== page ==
Sunday, November 25, 2001

Last Monday, Undersecretary of State John Bolton tabbed Iraq, Sudan, Libya, Syria, Iran and North Korea as states possessing or pursuing

bio-terror weapons.

These six dreg states have also been big league entrepots for global terror organizations, sustaining them with men, money and guns.

While Bolton’s List hammers home the persistent impotence of current bio-arms control regimens, it also doubles as a quick guide to future overt battlegrounds in America’s counterterror war, a public “hit list” for the direct application of American political, economic and military power.

With the caveat that al Qaeda’s networks extend into four dozen or so other countries (the hard corners of our “covert” war effort), let me extend America’s public hit list to include Somalia, Yemen and Algeria, with Indonesia’s Aceh Province (on Sumatra), the southern Phillippines (Moro conflict), and India and Pakistan’s fractured state of Kashmir as footnotes in bold, large-type.

Examining this list reinforces the tough fact that this “Millennial War” America must wage is global in scope, militarily intricate, politically multifaceted and of long duration.

The purveyors of Washington Beltway conventional wisdom, who two weeks ago declared Afghanistan a quagmire and now clamor for immediate action against Saddam Hussein’s Iraq, clearly need a monthly reminder that the Millennial War won’t move at the pace of headline news or televised chitchat. Their post-Kabul euphoria is a form of pop triumphalism, the flip-side of mid-October’s angst-drenched pop defeatism. Suddenly, the “domestic political momentum du jour” appears to favor dramatic military escalation.

We need to chill the wags’ war fever. Expectations must be tempered by a cool understanding of the discrete challenges presented by each state and region on the hit list.

Sure, U.S. military success in Afghanistan has created a form of “battlefield momentum” that the Bush administration must translate into a sustaining domestic and international political momentum to prosecute this episodic war.

Which brings us back to the list. Concede that Libya’s Col. Moammar Gadhafi is a minor irritant, one to be dealt with down the line. Victory in Afghanistan should help calm Kashmir.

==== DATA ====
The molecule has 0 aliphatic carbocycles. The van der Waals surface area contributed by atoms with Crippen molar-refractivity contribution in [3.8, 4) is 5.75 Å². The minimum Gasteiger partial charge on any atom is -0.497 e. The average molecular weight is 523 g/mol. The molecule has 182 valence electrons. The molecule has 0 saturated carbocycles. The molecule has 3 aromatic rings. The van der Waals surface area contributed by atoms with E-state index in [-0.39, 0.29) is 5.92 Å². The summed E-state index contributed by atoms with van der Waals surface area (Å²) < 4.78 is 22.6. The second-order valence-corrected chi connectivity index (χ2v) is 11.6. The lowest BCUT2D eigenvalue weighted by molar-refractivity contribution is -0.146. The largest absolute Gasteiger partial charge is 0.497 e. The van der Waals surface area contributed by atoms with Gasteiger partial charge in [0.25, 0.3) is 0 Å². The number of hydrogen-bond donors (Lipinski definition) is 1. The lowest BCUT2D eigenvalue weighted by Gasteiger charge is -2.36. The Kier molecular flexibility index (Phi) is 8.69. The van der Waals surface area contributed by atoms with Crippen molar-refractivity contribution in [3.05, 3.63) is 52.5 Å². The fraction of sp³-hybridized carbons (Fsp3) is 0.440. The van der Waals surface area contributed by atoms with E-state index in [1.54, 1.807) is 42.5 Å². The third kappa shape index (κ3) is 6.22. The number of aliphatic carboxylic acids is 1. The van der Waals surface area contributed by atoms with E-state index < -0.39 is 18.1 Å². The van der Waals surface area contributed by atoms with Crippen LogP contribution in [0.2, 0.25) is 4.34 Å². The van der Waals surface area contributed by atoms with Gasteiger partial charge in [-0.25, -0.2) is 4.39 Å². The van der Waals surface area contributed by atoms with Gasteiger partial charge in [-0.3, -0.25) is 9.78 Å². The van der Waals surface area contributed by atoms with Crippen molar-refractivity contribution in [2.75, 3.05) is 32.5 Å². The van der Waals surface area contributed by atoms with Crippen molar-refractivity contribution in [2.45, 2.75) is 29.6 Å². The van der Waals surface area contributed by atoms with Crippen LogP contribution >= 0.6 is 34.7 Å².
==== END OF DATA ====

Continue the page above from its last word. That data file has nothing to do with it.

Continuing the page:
But what about Iraq? Tackling Iraq isn’t next week’s work. Barring a lucky smart bomb on Saddam’s home bunker, peeling southern Iraq requires at least an armored corps in Kuwait. In a better-case scenario, Turkey, operating under the activation of NATO’s mutual defense requirement, decides to engage Iraq on the ground and rolls south to Baghdad. But deploying the seven or eight Turk mobile divisions, that offensive entails takes deft political persuasion and extensive logistical preparation.

Iran is a diplomatic battleground, where the moderate President Mohammed Khatami is surrounded by Muslim radicals. However, Iranian youth are fed up with the failure of the Islamic revolution. The political, economic and intelligence operations to support democratic change in Iran (and thus destroy the terrorist networks) is a long-haul effort.

The same can be said of North Korea, where the Cold War remains in effect. Exorcising Algerian terrorism requires close cooperation with the Algerian government and France. Syria is a big Lebanon waiting to happen. The Assad regime is hopelessly entwined with terrorist operations and must go, but that is another long-term process.

The Phillippines’ Moro war and Indonesia’s struggle with Aceh’s Islamic rebels are conflicts with deep roots. U.S. support will give Manila and Jakarta additional firepower, but don’t look for instant good news in those jungles.

Sudan offers better prospects for successful near-term military action, but its close connection to Egypt creates extraordinary political issues. For several months, the Sudan Peoples Liberation Army (SPLA, a guerrilla force largely composed of black Africans from Sudan’s south) has been conducting successful operations in Sudan’s oil provinces. U.S. air and logistic support of the SPLA could lead to the rapid fall of Khartoum’s Islamic regime. However, if this led to the partition of Sudan, Cairo would go “tilt” on the Pyramids.

That’s why some military analysts are considering strikes against terror targets in Somalia and Yemen’s southeastern provinces before any other substantial military action in the Middle East. Yemen is Saudi Arabia’s backdoor, and destroying terror facilities and cells would increase the Saudis’ comfort zone.

Somalia remains an anarchic unstate easily penetrated by terror syndicates. However, several Somali clans are ready to deal with Washington, and next door is Ethiopia, a nation fed up with Somalia’s conflicts. With proper political and intelligence preparation, a visit by the U.S. Marines could dramatically change Somalia’s political landscape and close one more terror haven.

A successful Mogadishu 2002 would also further isolate Saddam’s Baghdad.

Austin Bay is a nationally syndicated columnist.

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